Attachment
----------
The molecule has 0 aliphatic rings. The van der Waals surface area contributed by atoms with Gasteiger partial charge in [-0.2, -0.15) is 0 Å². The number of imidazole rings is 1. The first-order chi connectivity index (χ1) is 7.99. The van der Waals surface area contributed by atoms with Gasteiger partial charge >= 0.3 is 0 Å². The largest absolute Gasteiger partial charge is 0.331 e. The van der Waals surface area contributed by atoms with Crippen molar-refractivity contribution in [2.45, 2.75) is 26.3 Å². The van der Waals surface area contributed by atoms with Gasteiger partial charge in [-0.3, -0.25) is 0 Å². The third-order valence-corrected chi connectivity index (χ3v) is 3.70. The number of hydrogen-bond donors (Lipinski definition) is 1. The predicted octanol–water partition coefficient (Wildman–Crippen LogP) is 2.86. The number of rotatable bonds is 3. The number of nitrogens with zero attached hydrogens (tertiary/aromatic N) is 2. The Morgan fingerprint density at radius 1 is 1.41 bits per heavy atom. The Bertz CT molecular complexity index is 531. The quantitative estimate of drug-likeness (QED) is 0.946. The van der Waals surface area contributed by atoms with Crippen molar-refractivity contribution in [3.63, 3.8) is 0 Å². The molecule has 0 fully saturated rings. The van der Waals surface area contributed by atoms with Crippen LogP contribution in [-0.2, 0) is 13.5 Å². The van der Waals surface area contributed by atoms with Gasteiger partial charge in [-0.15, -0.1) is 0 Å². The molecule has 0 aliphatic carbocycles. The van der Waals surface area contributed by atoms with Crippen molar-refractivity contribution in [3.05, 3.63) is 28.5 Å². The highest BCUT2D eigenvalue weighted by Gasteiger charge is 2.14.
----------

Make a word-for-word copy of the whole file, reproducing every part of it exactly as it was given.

The molecule has 0 aliphatic rings. The van der Waals surface area contributed by atoms with Gasteiger partial charge in [-0.2, -0.15) is 0 Å². The number of imidazole rings is 1. The first-order chi connectivity index (χ1) is 7.99. The van der Waals surface area contributed by atoms with Gasteiger partial charge >= 0.3 is 0 Å². The largest absolute Gasteiger partial charge is 0.331 e. The van der Waals surface area contributed by atoms with Crippen molar-refractivity contribution in [2.45, 2.75) is 26.3 Å². The van der Waals surface area contributed by atoms with Gasteiger partial charge in [-0.3, -0.25) is 0 Å². The third-order valence-corrected chi connectivity index (χ3v) is 3.70. The number of hydrogen-bond donors (Lipinski definition) is 1. The predicted octanol–water partition coefficient (Wildman–Crippen LogP) is 2.86. The number of rotatable bonds is 3. The number of nitrogens with zero attached hydrogens (tertiary/aromatic N) is 2. The Morgan fingerprint density at radius 1 is 1.41 bits per heavy atom. The Bertz CT molecular complexity index is 531. The quantitative estimate of drug-likeness (QED) is 0.946. The van der Waals surface area contributed by atoms with Crippen molar-refractivity contribution in [3.63, 3.8) is 0 Å². The molecule has 0 fully saturated rings. The van der Waals surface area contributed by atoms with Crippen LogP contribution in [-0.2, 0) is 13.5 Å². The van der Waals surface area contributed by atoms with Gasteiger partial charge in [-0.15, -0.1) is 0 Å². The molecule has 0 aliphatic carbocycles. The van der Waals surface area contributed by atoms with Crippen molar-refractivity contribution in [3.05, 3.63) is 28.5 Å². The highest BCUT2D eigenvalue weighted by Gasteiger charge is 2.14.